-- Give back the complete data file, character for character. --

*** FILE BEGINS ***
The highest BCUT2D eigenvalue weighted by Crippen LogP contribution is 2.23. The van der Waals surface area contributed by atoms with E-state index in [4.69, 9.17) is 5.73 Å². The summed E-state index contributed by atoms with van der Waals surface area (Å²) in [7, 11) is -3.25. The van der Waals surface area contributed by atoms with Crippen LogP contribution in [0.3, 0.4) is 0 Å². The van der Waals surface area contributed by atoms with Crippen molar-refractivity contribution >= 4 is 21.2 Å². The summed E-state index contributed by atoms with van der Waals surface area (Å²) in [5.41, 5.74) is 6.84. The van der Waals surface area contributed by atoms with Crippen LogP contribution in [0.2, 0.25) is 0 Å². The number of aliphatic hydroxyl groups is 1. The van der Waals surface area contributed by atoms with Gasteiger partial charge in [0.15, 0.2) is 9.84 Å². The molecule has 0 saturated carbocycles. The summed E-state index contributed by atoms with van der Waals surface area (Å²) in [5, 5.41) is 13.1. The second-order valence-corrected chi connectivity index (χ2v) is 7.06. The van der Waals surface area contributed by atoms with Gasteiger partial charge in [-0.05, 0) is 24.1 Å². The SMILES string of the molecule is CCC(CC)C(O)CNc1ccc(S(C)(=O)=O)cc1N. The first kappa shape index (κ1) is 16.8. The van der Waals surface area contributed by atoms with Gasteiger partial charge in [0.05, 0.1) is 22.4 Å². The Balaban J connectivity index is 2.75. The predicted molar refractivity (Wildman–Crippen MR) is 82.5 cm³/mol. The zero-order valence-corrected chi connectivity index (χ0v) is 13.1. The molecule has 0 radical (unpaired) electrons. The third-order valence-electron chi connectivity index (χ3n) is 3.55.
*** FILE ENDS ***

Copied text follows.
The highest BCUT2D eigenvalue weighted by Crippen LogP contribution is 2.23. The van der Waals surface area contributed by atoms with E-state index in [4.69, 9.17) is 5.73 Å². The summed E-state index contributed by atoms with van der Waals surface area (Å²) in [7, 11) is -3.25. The van der Waals surface area contributed by atoms with Crippen LogP contribution in [0.3, 0.4) is 0 Å². The van der Waals surface area contributed by atoms with Crippen molar-refractivity contribution >= 4 is 21.2 Å². The summed E-state index contributed by atoms with van der Waals surface area (Å²) in [5.41, 5.74) is 6.84. The van der Waals surface area contributed by atoms with Crippen LogP contribution in [0.2, 0.25) is 0 Å². The number of aliphatic hydroxyl groups is 1. The van der Waals surface area contributed by atoms with Gasteiger partial charge in [0.15, 0.2) is 9.84 Å². The molecule has 0 saturated carbocycles. The summed E-state index contributed by atoms with van der Waals surface area (Å²) in [5, 5.41) is 13.1. The second-order valence-corrected chi connectivity index (χ2v) is 7.06. The van der Waals surface area contributed by atoms with Gasteiger partial charge in [-0.05, 0) is 24.1 Å². The SMILES string of the molecule is CCC(CC)C(O)CNc1ccc(S(C)(=O)=O)cc1N. The first kappa shape index (κ1) is 16.8. The van der Waals surface area contributed by atoms with Gasteiger partial charge in [0.05, 0.1) is 22.4 Å². The Balaban J connectivity index is 2.75. The predicted molar refractivity (Wildman–Crippen MR) is 82.5 cm³/mol. The zero-order valence-corrected chi connectivity index (χ0v) is 13.1. The molecule has 0 radical (unpaired) electrons. The third-order valence-electron chi connectivity index (χ3n) is 3.55.